Finding and interpreting code comes with knowledge and experience, and the more knowledge and more experience you have, the easier it becomes to find and crack the code.
Inoculation: Defend Against the Attack
During the Korean War, Americans were shocked at the number of captured soldiers who willingly cooperated with the enemy. Initially they wondered whether the soldiers had been tortured and beaten into submission. Investigation revealed that the soldiers had not been tortured, but rather that they had been subjected to brainwashing sessions led by a skillful questioner. Soldiers were questioned about American ideologies such as freedom, democracy, and equality. Surprisingly, many of the soldiers had great difficulty defending their beliefs. The captors persisted in attacking beliefs the soldiers couldn’t explain until the soldiers began to question and doubt the validity of those beliefs. If the captors could get the soldiers that far, getting them to commit treason became much easier. New soldiers from that point on began receiving more extensive political training in addition to the typical military instruction. No soldier would ever again hold vaguely defined beliefs or be unable to defend America verbally or militarily.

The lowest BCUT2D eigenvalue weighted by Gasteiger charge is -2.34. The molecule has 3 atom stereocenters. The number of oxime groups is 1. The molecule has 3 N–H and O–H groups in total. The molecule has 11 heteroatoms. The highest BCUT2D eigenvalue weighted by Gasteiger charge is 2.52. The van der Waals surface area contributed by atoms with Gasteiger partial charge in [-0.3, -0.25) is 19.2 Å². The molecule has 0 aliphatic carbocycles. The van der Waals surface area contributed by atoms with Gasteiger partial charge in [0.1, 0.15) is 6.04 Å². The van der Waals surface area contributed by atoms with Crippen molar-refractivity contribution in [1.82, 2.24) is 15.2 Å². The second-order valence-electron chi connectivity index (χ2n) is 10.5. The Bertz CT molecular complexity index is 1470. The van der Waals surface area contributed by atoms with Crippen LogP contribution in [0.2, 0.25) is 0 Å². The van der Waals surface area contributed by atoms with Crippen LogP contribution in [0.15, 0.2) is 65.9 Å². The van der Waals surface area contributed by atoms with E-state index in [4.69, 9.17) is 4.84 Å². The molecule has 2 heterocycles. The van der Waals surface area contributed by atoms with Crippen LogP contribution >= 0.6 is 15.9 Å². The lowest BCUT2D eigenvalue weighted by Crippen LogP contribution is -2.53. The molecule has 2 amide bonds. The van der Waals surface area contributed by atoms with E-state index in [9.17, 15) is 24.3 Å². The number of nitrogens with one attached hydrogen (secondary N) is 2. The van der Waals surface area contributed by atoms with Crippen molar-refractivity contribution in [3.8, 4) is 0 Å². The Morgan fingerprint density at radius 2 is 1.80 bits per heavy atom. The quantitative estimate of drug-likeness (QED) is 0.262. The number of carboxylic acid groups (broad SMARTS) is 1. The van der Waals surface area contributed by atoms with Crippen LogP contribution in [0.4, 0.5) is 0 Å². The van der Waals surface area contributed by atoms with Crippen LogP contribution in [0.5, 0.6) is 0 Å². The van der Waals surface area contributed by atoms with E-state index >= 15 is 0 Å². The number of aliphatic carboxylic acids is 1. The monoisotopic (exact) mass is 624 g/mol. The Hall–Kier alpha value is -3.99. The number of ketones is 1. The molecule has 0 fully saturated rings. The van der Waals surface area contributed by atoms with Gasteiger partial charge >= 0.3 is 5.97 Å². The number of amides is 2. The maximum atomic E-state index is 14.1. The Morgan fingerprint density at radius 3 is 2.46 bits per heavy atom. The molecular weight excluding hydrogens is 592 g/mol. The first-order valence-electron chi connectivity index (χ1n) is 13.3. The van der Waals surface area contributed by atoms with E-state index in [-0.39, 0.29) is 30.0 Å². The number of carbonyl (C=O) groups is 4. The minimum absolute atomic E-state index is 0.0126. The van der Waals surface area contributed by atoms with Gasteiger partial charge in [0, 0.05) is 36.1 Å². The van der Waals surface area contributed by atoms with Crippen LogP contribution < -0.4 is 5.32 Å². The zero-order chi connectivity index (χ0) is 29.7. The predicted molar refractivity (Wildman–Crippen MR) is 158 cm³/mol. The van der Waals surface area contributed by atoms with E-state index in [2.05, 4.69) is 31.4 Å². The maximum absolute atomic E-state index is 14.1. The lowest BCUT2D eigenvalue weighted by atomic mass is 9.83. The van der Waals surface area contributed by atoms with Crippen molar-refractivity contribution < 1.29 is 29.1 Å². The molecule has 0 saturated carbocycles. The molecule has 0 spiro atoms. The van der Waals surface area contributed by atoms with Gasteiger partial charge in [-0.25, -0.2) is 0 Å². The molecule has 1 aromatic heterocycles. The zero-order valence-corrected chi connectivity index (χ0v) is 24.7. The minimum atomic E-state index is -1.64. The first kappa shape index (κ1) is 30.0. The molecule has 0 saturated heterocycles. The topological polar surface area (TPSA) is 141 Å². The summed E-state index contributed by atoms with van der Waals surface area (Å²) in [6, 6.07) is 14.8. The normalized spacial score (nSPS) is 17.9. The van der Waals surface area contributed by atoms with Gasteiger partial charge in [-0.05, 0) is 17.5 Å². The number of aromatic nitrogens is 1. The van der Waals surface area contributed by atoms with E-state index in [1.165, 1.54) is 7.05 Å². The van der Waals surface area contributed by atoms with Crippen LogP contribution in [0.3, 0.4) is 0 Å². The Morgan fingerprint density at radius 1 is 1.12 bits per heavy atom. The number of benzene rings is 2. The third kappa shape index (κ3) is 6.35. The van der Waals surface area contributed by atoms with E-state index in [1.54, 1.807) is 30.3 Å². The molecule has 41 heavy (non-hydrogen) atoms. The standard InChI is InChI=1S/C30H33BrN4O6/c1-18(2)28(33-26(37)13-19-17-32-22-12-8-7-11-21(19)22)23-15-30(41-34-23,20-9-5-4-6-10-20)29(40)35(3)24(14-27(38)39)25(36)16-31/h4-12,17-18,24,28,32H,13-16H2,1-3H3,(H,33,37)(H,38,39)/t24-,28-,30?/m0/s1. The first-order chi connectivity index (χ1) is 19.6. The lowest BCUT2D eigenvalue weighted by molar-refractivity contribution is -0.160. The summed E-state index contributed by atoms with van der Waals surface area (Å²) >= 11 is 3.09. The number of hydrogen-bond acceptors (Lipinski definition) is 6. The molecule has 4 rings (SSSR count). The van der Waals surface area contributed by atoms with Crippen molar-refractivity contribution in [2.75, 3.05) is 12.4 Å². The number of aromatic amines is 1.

How did the military train their soldiers to withstand the potential verbal attacks as had been perpetrated against them in the Korean War? What would keep them strong in the face of such adversity, preventing them from crumbling? It is a method called “inoculation.” The term “inoculation” comes from the medical field: Injecting a weak dose of a virus into a patient inoculates or prevents the patient from actually getting the disease. The body’s immune system fights off this weak form of the disease and then is prepared when the full disease attacks.